A discussion of Halachic topics related to the Parsha of the
week. For final rulings, consult your Rav.
SELECTED HALACHOS RELATING TO PARSHAS EMOR
WEARING TZITZIS: IS IT MANDATORY?
According to the Midrash quoted by Rashi, the Jewish People were rewarded
with the mitzvah of tzitzis because our forebear, Shem, took pains to
preserve the modesty of his drunken father Noach by covering him with a
garment. The Talmud(1) states further that one who is scrupulous in his
observance of the mitzvah of tzitzis will merit "to see the Shechinah."
But is one required to wear a garment with tzitzis fringes attached to it,
or is it merely optional?
Although Biblical law does not require one to put tzitzis on a garment
unless the garment that he is wearing has four square corners, which most
garments nowadays do not have, it is fitting and proper for every male to
wear a tallis katan (a small four-cornered garment) all day. By doing so, he
fulfills an important mitzvah, one that serves as a constant reminder of all
of the other mitzvos of the Torah(2). Accordingly, it has become customary
for all G-d-fearing people to wear a tallis katan all day(3). Since this has
become the prevalent custom, one may not deviate from the accepted practice.
Nowadays, therefore, one is obligated to wear a tallis katan all day
long(4). Indeed, those who are meticulous in their mitzvah observance do not
walk four cubits (approximately eight feet) without tzitzis(5).
DOES A TALLIS KATAN REQUIRE A BLESSING?
Married men and those who wear a large tallis during davening need not
recite a separate blessing over their tallis katan. Rather, when they recite
the proper blessing over the tallis gadol, they should have the tallis katan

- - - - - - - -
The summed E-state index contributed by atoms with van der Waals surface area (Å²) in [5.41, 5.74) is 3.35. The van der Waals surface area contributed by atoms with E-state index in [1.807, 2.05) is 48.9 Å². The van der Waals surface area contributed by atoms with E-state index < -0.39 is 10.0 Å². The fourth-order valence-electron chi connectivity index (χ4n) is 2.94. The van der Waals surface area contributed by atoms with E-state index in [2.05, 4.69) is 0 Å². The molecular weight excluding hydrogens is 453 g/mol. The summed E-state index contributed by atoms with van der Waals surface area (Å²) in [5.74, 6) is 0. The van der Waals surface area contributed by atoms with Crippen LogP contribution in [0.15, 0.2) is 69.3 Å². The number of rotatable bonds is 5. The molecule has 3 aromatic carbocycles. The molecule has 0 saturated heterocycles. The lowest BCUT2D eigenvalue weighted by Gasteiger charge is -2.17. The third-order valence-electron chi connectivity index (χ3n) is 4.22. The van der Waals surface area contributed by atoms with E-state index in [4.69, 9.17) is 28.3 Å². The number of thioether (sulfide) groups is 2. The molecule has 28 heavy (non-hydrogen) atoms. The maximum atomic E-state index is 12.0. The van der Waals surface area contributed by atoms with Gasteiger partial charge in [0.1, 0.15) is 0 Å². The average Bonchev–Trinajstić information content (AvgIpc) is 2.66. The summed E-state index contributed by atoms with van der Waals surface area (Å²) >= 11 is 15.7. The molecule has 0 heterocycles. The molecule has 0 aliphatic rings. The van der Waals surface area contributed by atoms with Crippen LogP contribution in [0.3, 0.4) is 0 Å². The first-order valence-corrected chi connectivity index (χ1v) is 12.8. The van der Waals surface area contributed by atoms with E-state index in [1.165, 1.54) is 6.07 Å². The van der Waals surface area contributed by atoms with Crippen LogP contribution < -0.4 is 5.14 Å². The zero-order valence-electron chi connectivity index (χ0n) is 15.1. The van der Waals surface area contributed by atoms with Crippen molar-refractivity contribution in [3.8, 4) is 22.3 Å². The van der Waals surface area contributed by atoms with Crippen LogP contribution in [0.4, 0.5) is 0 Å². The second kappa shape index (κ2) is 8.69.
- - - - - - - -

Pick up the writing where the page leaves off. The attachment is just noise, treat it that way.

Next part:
in mind(6). Unmarried men who do not wear a tallis gadol recite the blessing
of Al mitzvas tzitzis on a tallis katan. If the tallis katan is of
questionable size(7) or material(8), a blessing should not be said.
Although all married(9) men should wear a tallis gadol during davening,
they should not forgo davening with a minyan if a tallis is unavailable in
shu(l)10. [In regard to tefillin, however, it is better to daven without a
minyan than to daven without tefillin(11).]
Before the blessing on a tallis gadol or katan may be recited, the tzitzis
fringes should be separated from one another(12). Some poskim(13) imply that
if the fringes are intertwined, then one has not fulfilled the mitzvah of
tzitzis at all, while other poskim hold that b'dieved one has fulfilled the
mitzvah(14). [If taking time to separate the tzitzis will cause one to miss
tefillah b'tzibur, he may rely on the lenient view(15).] All poskim agree
that if the fringes are tied [or glued] together, then the mitzvah has not
been fulfilled and the blessing said over them is said in vain(16).
Often, the chulyos (the top segment of the fringes which is wound and
knotted) become unraveled or loosened. If this happens, the fringes should
be rewound and knotted. On Shabbos, however, this is strictly forbidden.
Tightening or knotting tzitzis fringes on Shabbos may even be Biblically